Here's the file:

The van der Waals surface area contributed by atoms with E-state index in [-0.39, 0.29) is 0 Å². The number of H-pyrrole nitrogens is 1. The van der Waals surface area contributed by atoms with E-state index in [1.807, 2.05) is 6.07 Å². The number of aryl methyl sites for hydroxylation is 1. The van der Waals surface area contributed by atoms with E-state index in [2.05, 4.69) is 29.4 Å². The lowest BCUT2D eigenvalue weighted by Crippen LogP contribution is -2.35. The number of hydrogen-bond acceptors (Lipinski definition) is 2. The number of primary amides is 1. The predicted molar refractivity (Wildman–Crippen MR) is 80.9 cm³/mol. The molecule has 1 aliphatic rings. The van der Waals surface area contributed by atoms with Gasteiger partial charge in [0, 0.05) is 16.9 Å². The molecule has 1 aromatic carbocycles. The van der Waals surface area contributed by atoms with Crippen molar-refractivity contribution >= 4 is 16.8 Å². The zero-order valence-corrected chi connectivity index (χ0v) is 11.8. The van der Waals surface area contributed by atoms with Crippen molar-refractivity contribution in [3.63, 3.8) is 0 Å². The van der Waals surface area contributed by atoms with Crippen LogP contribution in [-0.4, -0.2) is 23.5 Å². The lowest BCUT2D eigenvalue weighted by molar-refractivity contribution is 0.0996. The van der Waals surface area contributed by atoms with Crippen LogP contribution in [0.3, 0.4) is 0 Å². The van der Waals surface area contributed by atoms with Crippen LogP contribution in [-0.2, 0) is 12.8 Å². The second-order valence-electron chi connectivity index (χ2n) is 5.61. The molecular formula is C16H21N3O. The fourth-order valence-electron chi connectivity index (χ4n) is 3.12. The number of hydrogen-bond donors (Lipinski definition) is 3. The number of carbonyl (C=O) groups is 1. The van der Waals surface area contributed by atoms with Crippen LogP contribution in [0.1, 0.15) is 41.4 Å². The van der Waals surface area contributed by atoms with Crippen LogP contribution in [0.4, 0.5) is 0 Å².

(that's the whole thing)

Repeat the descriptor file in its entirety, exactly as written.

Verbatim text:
The van der Waals surface area contributed by atoms with E-state index in [-0.39, 0.29) is 0 Å². The number of H-pyrrole nitrogens is 1. The van der Waals surface area contributed by atoms with E-state index in [1.807, 2.05) is 6.07 Å². The number of aryl methyl sites for hydroxylation is 1. The van der Waals surface area contributed by atoms with E-state index in [2.05, 4.69) is 29.4 Å². The lowest BCUT2D eigenvalue weighted by Crippen LogP contribution is -2.35. The number of hydrogen-bond acceptors (Lipinski definition) is 2. The number of primary amides is 1. The predicted molar refractivity (Wildman–Crippen MR) is 80.9 cm³/mol. The molecule has 1 aliphatic rings. The van der Waals surface area contributed by atoms with Gasteiger partial charge in [0, 0.05) is 16.9 Å². The molecule has 1 aromatic carbocycles. The van der Waals surface area contributed by atoms with Crippen molar-refractivity contribution >= 4 is 16.8 Å². The zero-order valence-corrected chi connectivity index (χ0v) is 11.8. The van der Waals surface area contributed by atoms with Crippen molar-refractivity contribution in [3.63, 3.8) is 0 Å². The van der Waals surface area contributed by atoms with Crippen LogP contribution in [-0.4, -0.2) is 23.5 Å². The lowest BCUT2D eigenvalue weighted by molar-refractivity contribution is 0.0996. The van der Waals surface area contributed by atoms with Crippen LogP contribution in [0.3, 0.4) is 0 Å². The van der Waals surface area contributed by atoms with Crippen LogP contribution in [-0.2, 0) is 12.8 Å². The second-order valence-electron chi connectivity index (χ2n) is 5.61. The molecular formula is C16H21N3O. The fourth-order valence-electron chi connectivity index (χ4n) is 3.12. The number of hydrogen-bond donors (Lipinski definition) is 3. The number of carbonyl (C=O) groups is 1. The van der Waals surface area contributed by atoms with Crippen LogP contribution in [0.1, 0.15) is 41.4 Å². The van der Waals surface area contributed by atoms with Crippen LogP contribution in [0.4, 0.5) is 0 Å².